|A witty investigation into Hawaii Five-0
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January 27th, 2014 by bahamabert
Representatives of the Hawaii chapter of the National Society of the Daughters of the American Revolution present Peter Lenkov with the State Media and Entertainment Award in recognition of the World War II – themed “Ho’onani Makuakane (Honor Thy Father).”
(Photo courtesy of NSDAR member Leyona14)
As viewers, we were all impressed with the thoughtful and moving story Hawaii Five-0 told about the internment of Japanese Americans in the wake of the December 7th, 1941 attack on Pearl Harbor. It turns out the Hawaii chapter of the National Society of the Daughters of the American Revolution (NSDAR) was just as impressed.
Representatives of the Hawaii chapter of the NSDAR visited the home of Five-0 at the Hawaii Film Studio on January 24th. While there they presented executive producer Peter Lenkov with the State Media and Entertainment Award in recognition of the show’s approach to and handling of the story told in “Ho’ onani Makuakane (Honor Thy Father),” which aired on December 13th.
The award plaque reads as follows:
National Society of Daughters of the American Revolution
Media and Entertainment Award
The Daughters of the American Revolution, Hawaii Chapter, proudly acknowledges the Hawaii 5-0 show ( Episode 410, Honor Thy Father), and their writers, Peter M. Lenkov and Ken Solarz, for their outstanding historical story line regarding the tragic events in American history.
NSDAR Media and Entertainment Award recognizes a member or a program of the film, radio or television industries for their outstanding work in promoting education, historical preservation and patriotism.
David Toriyama (James Saito) gives Steve a memento of his namesake grandfather — the baseball mitt the young sailor gave him when they played catch outside the Toriyama home.
(Photo courtesy of Norman Shapiro/CBS)
Written by Peter Lenkov and Ken Solarz and directed by Larry Teng, “Ho’onani Makuakane” used an attempted murder case as the framework around a story about the December 1941 attack on Pearl Harbor and its aftereffects on Hawaii’s Japanese American residents. One family in particular — the Toriyamas — takes center stage, and Alex O’Loughlin’s Steve McGarrett is given a personal tie to the Toriyama family; his paternal grandfather Steven was being tutored by Mr. Toriyama. The young husband and father was preparing for an advanced placement test with Mr. Toriyama’s help, and between tutoring sessions he played catch with the younger Toriyama son, David. Adult David (James Saito) gives Steve a keepsake he has treasured his whole life — a baseball mitt Steve’s grandfather gave him not long before the 1941 attack.
Toriyama gives Steve something else, as well – the knowledge that his grandfather lives on in him. “You have his heart,” he says.
January 24th, 2014 by Terry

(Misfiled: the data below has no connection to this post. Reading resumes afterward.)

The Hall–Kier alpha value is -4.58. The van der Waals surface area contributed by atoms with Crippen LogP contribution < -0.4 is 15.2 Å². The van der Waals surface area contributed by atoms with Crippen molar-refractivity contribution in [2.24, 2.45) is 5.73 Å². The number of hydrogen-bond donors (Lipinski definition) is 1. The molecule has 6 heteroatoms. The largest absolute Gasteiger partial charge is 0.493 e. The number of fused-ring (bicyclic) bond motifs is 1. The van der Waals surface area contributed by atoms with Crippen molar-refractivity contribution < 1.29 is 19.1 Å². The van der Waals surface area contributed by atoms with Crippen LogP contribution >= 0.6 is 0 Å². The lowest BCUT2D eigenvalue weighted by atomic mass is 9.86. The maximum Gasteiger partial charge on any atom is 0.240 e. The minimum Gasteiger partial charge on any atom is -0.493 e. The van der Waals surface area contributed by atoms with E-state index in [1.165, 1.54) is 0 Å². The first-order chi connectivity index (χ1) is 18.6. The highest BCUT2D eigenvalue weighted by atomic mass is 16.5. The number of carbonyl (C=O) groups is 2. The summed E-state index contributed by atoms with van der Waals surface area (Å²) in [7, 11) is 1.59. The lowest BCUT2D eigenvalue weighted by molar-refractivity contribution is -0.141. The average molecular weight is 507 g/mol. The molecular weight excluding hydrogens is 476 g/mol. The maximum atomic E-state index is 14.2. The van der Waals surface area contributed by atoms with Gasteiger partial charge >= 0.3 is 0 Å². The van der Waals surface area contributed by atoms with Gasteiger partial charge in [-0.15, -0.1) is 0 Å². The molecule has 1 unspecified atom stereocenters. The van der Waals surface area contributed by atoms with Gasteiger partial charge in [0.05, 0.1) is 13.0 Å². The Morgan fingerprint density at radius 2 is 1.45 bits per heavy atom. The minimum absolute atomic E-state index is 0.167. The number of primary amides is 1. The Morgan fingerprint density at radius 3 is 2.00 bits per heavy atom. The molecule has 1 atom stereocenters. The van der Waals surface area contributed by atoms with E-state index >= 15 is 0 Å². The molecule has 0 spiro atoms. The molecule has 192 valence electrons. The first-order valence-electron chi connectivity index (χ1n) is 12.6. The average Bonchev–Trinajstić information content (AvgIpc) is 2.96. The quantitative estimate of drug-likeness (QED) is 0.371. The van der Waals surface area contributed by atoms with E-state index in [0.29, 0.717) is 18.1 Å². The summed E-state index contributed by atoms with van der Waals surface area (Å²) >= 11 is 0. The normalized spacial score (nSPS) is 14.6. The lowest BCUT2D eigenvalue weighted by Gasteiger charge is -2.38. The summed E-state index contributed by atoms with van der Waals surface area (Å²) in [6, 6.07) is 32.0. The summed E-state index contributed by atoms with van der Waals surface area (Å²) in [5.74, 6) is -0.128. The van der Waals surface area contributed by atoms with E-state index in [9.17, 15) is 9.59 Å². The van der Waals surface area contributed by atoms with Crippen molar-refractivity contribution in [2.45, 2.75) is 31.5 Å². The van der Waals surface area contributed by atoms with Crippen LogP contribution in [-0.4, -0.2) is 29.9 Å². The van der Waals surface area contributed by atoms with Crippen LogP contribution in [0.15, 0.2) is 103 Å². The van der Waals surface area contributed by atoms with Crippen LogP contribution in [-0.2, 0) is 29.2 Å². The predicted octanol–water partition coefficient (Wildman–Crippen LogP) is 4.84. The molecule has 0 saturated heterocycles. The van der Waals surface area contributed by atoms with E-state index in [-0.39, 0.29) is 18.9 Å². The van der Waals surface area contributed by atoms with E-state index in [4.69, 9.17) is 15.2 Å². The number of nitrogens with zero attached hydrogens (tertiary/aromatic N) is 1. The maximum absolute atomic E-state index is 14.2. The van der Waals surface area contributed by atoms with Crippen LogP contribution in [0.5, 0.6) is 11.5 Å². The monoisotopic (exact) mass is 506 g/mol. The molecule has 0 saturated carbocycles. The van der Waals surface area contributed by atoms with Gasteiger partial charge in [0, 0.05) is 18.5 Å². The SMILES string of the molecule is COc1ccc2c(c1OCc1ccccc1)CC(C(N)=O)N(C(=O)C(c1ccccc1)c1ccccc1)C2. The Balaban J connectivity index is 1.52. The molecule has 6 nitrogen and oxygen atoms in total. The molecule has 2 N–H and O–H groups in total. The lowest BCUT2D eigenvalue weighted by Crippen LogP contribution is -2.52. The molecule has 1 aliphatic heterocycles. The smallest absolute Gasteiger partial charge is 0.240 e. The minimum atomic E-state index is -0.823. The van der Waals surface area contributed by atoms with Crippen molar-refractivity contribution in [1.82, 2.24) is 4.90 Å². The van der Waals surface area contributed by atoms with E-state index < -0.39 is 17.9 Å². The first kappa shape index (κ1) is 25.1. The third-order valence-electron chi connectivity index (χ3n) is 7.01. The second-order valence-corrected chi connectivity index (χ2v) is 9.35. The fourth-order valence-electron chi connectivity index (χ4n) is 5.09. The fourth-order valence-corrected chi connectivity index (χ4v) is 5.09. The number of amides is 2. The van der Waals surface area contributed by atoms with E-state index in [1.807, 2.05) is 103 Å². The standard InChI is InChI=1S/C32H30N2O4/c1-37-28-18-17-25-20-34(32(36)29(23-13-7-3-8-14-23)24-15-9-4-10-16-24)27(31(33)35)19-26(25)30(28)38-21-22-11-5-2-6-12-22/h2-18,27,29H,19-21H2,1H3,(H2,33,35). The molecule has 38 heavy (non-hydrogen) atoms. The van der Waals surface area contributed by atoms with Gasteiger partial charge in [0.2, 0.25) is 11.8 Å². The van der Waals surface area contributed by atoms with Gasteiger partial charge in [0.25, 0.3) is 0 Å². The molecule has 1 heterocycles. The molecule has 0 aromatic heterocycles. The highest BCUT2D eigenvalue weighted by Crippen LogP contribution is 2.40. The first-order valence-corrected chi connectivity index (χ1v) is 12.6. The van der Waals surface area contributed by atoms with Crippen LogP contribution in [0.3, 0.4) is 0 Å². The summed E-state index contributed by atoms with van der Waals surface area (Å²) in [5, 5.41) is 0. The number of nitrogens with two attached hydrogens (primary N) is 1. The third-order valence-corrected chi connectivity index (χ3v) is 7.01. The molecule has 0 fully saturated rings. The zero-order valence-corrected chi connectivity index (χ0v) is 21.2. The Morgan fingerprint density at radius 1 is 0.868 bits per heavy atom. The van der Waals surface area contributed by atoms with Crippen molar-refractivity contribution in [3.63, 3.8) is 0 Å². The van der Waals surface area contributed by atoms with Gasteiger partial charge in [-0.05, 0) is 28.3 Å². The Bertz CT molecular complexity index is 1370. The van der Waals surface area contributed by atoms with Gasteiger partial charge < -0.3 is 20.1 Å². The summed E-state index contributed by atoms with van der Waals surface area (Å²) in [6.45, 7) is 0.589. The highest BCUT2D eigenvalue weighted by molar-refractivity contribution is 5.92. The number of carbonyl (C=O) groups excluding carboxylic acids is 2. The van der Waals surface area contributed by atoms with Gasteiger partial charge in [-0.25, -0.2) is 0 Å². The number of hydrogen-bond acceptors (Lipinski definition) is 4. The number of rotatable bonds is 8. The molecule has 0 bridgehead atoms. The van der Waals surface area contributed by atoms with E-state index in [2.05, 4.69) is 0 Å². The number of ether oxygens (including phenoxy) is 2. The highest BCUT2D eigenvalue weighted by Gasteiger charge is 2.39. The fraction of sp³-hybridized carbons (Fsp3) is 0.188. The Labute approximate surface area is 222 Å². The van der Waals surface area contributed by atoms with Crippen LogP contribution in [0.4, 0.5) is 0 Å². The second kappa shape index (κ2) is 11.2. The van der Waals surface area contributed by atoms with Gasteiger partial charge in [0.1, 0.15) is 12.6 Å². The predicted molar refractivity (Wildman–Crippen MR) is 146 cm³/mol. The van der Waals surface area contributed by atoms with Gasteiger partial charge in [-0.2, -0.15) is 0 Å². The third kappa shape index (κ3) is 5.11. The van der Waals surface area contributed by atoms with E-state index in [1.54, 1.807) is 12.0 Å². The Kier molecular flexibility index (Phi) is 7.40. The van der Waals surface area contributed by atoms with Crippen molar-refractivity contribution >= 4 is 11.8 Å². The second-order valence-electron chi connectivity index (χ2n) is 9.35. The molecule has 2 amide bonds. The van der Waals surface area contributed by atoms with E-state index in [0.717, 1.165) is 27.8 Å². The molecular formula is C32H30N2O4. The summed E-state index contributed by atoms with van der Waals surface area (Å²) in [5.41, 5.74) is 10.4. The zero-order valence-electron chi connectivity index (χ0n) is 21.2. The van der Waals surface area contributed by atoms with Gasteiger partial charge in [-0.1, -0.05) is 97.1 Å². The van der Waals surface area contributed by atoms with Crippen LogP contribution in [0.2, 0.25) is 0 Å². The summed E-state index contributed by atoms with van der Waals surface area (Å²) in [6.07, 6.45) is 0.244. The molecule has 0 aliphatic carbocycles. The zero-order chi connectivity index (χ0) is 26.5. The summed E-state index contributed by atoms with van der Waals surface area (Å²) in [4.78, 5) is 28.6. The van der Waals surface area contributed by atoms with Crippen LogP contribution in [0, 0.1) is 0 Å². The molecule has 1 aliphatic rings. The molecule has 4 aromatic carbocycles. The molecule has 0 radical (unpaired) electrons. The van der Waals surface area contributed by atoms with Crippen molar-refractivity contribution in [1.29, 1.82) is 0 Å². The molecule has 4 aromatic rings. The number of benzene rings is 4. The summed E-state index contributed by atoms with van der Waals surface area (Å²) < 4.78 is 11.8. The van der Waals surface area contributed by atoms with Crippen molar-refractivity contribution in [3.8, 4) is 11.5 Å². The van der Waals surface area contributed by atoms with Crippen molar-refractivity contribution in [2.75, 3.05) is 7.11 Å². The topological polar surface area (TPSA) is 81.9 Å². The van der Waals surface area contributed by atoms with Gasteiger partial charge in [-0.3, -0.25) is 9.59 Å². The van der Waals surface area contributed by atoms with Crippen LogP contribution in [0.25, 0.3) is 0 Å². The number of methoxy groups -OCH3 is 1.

Friday’s replay of Season Three’s “Ho’opio (To Take Captive),” sees Danny pushed to the edge by a serial child abduction suspect, played by the creepily convincing Henry Rollins. Will Steve have to take his partner off the case? Tune in tonight to find out!
As the press release (below) tells us, “When the body of a young girl who was kidnapped 10 years earlier is discovered, Five-0 must hunt down the kidnappers who have now taken their next victim.” It’s easy to see how this case would hit close to home for Danny.
PRESS RELEASE, “HO’OPIO”
WHEN THE BODY OF A GIRL WHO WAS KIDNAPPED 10 YEARS EARLIER IS DISCOVERED, FIVE-0 MUST HUNT DOWN THE KIDNAPPERS WHO HAVE NOW TAKEN THEIR NEXT VICTIM, ON “HAWAII FIVE-0,” MONDAY, MAY 6
Mare Winningham and Henry Rollins (“Sons of Anarchy”) Guest Star
“Ho’ opio” – When the body of a young girl who was kidnapped 10 years earlier is discovered, Five-0 must hunt down the kidnappers who have now taken their next victim. Meanwhile, Kono asks Catherine for a favor that could damage her relationship with Adam, on HAWAII FIVE-0, Monday, May 6 (10:00-11:00 PM, ET/PT) on the CBS Television Network. Mare Winnigham and Henry Rollins (“Sons of Anarchy”) guest star.
(*Ho’ opio is Hawaiian for “To Take Captive”)
Alex O’Loughlin (Steve McGarrett)
Scott Caan (Danny “Danno” Williams)
Daniel Dae Kim (Chin Ho Kelly)
Grace Park (Kono Kalakaua)
Masi Oka (Dr. Max Bergman)
Michelle Borth (Catherine Rollins)
Taylor Wily (Kamekona)
Teilor Grubbs (Grace Williams)
Dennis Chun (Sgt. Duke Lukela)
Shawn Garnett (Flippa)
Kanani Rogers (Amanda Morris)
Mykayla Sohn (Ella Bishop)
Adam Lieberman (Henry Morris)
Mia Adams (Tess Morris)
Jodie Jarvis (Joyce Bishop)
Brent Dupuis (Don Bishop)
Don Swayze (Lloyd Grimes)
Kevin Doyle (Dave Parsons)
Henry Rollins (Ray Beckett)
Mare Winningham (Terry Beckett)
Adam Wang (Yakuza Soldier #1)
Tip Gilbert (Himself)
Diane Ako (Newscaster)
Leslie Wilcox (Newscaster)
STORY BY: Peter M. Lenkov
TELEPLAY BY: Noah Nelson
DIRECTED BY: Steve Boyum
January 23rd, 2014 by littlesrule